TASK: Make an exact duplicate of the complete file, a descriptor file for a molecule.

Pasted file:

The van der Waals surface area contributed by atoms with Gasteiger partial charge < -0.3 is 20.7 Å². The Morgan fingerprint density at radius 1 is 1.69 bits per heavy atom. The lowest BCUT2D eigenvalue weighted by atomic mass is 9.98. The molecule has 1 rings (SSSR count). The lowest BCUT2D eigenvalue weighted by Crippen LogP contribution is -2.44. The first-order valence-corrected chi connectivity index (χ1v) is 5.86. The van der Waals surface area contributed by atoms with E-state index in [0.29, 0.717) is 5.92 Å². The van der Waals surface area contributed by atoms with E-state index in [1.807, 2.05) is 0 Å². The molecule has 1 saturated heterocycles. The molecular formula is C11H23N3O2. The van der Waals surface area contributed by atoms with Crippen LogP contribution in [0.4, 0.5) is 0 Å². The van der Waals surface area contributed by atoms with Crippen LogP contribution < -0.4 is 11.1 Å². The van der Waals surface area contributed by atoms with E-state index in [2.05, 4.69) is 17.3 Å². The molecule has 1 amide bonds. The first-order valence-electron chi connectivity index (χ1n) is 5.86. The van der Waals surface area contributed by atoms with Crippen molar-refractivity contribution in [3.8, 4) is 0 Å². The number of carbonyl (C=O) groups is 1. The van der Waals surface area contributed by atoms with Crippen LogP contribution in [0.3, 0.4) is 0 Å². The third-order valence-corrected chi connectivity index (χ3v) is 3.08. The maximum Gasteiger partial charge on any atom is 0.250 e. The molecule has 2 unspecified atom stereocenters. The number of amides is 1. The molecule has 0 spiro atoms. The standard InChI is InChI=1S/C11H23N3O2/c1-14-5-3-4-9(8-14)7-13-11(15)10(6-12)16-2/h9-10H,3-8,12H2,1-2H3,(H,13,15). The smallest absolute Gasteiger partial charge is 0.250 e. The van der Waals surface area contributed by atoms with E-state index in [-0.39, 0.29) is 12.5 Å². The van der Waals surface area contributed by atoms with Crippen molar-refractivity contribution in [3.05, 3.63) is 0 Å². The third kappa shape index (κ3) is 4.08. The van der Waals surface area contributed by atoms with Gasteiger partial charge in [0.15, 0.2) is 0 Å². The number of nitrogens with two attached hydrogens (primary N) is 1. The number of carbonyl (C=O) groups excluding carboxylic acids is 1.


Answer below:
The van der Waals surface area contributed by atoms with Gasteiger partial charge < -0.3 is 20.7 Å². The Morgan fingerprint density at radius 1 is 1.69 bits per heavy atom. The lowest BCUT2D eigenvalue weighted by atomic mass is 9.98. The molecule has 1 rings (SSSR count). The lowest BCUT2D eigenvalue weighted by Crippen LogP contribution is -2.44. The first-order valence-corrected chi connectivity index (χ1v) is 5.86. The van der Waals surface area contributed by atoms with E-state index in [0.29, 0.717) is 5.92 Å². The van der Waals surface area contributed by atoms with E-state index in [1.807, 2.05) is 0 Å². The molecule has 1 saturated heterocycles. The molecular formula is C11H23N3O2. The van der Waals surface area contributed by atoms with Crippen LogP contribution in [0.4, 0.5) is 0 Å². The van der Waals surface area contributed by atoms with Crippen LogP contribution < -0.4 is 11.1 Å². The van der Waals surface area contributed by atoms with E-state index in [2.05, 4.69) is 17.3 Å². The molecule has 1 amide bonds. The first-order valence-electron chi connectivity index (χ1n) is 5.86. The van der Waals surface area contributed by atoms with Crippen molar-refractivity contribution in [3.8, 4) is 0 Å². The number of carbonyl (C=O) groups is 1. The van der Waals surface area contributed by atoms with Crippen LogP contribution in [0.3, 0.4) is 0 Å². The third-order valence-corrected chi connectivity index (χ3v) is 3.08. The maximum Gasteiger partial charge on any atom is 0.250 e. The molecule has 2 unspecified atom stereocenters. The number of amides is 1. The molecule has 0 spiro atoms. The standard InChI is InChI=1S/C11H23N3O2/c1-14-5-3-4-9(8-14)7-13-11(15)10(6-12)16-2/h9-10H,3-8,12H2,1-2H3,(H,13,15). The smallest absolute Gasteiger partial charge is 0.250 e. The van der Waals surface area contributed by atoms with E-state index in [-0.39, 0.29) is 12.5 Å². The van der Waals surface area contributed by atoms with Crippen molar-refractivity contribution in [3.05, 3.63) is 0 Å². The third kappa shape index (κ3) is 4.08. The van der Waals surface area contributed by atoms with Gasteiger partial charge in [0.15, 0.2) is 0 Å². The number of nitrogens with two attached hydrogens (primary N) is 1. The number of carbonyl (C=O) groups excluding carboxylic acids is 1.